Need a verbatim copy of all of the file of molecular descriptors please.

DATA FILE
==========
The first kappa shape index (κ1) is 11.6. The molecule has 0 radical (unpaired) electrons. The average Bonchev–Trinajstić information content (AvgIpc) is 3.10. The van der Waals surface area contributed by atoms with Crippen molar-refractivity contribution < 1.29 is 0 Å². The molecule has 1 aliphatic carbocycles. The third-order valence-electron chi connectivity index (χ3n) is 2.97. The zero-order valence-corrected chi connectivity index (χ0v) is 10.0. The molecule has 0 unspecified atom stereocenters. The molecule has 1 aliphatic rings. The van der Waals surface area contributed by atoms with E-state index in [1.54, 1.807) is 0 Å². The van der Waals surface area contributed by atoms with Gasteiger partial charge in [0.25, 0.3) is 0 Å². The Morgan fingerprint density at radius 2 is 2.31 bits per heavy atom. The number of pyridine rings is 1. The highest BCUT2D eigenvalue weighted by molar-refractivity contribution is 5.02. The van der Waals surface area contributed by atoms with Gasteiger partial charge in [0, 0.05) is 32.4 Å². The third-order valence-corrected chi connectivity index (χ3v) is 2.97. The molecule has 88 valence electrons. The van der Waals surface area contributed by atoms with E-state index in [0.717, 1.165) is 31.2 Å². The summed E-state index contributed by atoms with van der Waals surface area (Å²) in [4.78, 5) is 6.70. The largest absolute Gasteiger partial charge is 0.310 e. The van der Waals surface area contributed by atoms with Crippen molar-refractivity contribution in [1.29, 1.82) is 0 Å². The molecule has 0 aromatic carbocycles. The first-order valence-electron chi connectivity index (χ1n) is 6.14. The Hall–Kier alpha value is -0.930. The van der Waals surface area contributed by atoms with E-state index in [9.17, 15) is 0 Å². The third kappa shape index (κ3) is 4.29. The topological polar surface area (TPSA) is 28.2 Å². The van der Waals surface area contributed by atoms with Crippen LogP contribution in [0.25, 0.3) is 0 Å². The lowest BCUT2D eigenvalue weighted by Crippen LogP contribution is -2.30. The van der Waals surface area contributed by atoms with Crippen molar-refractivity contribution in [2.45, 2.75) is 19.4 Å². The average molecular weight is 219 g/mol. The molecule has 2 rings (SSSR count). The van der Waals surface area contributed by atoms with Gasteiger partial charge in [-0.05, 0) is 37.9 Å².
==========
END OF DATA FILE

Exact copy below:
The first kappa shape index (κ1) is 11.6. The molecule has 0 radical (unpaired) electrons. The average Bonchev–Trinajstić information content (AvgIpc) is 3.10. The van der Waals surface area contributed by atoms with Crippen molar-refractivity contribution < 1.29 is 0 Å². The molecule has 1 aliphatic carbocycles. The third-order valence-electron chi connectivity index (χ3n) is 2.97. The zero-order valence-corrected chi connectivity index (χ0v) is 10.0. The molecule has 0 unspecified atom stereocenters. The molecule has 1 aliphatic rings. The van der Waals surface area contributed by atoms with E-state index in [1.54, 1.807) is 0 Å². The van der Waals surface area contributed by atoms with Gasteiger partial charge in [0.25, 0.3) is 0 Å². The Morgan fingerprint density at radius 2 is 2.31 bits per heavy atom. The number of pyridine rings is 1. The highest BCUT2D eigenvalue weighted by molar-refractivity contribution is 5.02. The van der Waals surface area contributed by atoms with Gasteiger partial charge in [0, 0.05) is 32.4 Å². The third-order valence-corrected chi connectivity index (χ3v) is 2.97. The molecule has 88 valence electrons. The van der Waals surface area contributed by atoms with E-state index in [0.717, 1.165) is 31.2 Å². The summed E-state index contributed by atoms with van der Waals surface area (Å²) in [4.78, 5) is 6.70. The largest absolute Gasteiger partial charge is 0.310 e. The van der Waals surface area contributed by atoms with Crippen molar-refractivity contribution in [1.29, 1.82) is 0 Å². The molecule has 0 aromatic carbocycles. The first-order valence-electron chi connectivity index (χ1n) is 6.14. The Hall–Kier alpha value is -0.930. The van der Waals surface area contributed by atoms with E-state index in [9.17, 15) is 0 Å². The third kappa shape index (κ3) is 4.29. The topological polar surface area (TPSA) is 28.2 Å². The van der Waals surface area contributed by atoms with Crippen LogP contribution in [0.25, 0.3) is 0 Å². The lowest BCUT2D eigenvalue weighted by Crippen LogP contribution is -2.30. The van der Waals surface area contributed by atoms with Crippen molar-refractivity contribution in [2.45, 2.75) is 19.4 Å². The average molecular weight is 219 g/mol. The molecule has 2 rings (SSSR count). The van der Waals surface area contributed by atoms with Gasteiger partial charge in [-0.05, 0) is 37.9 Å².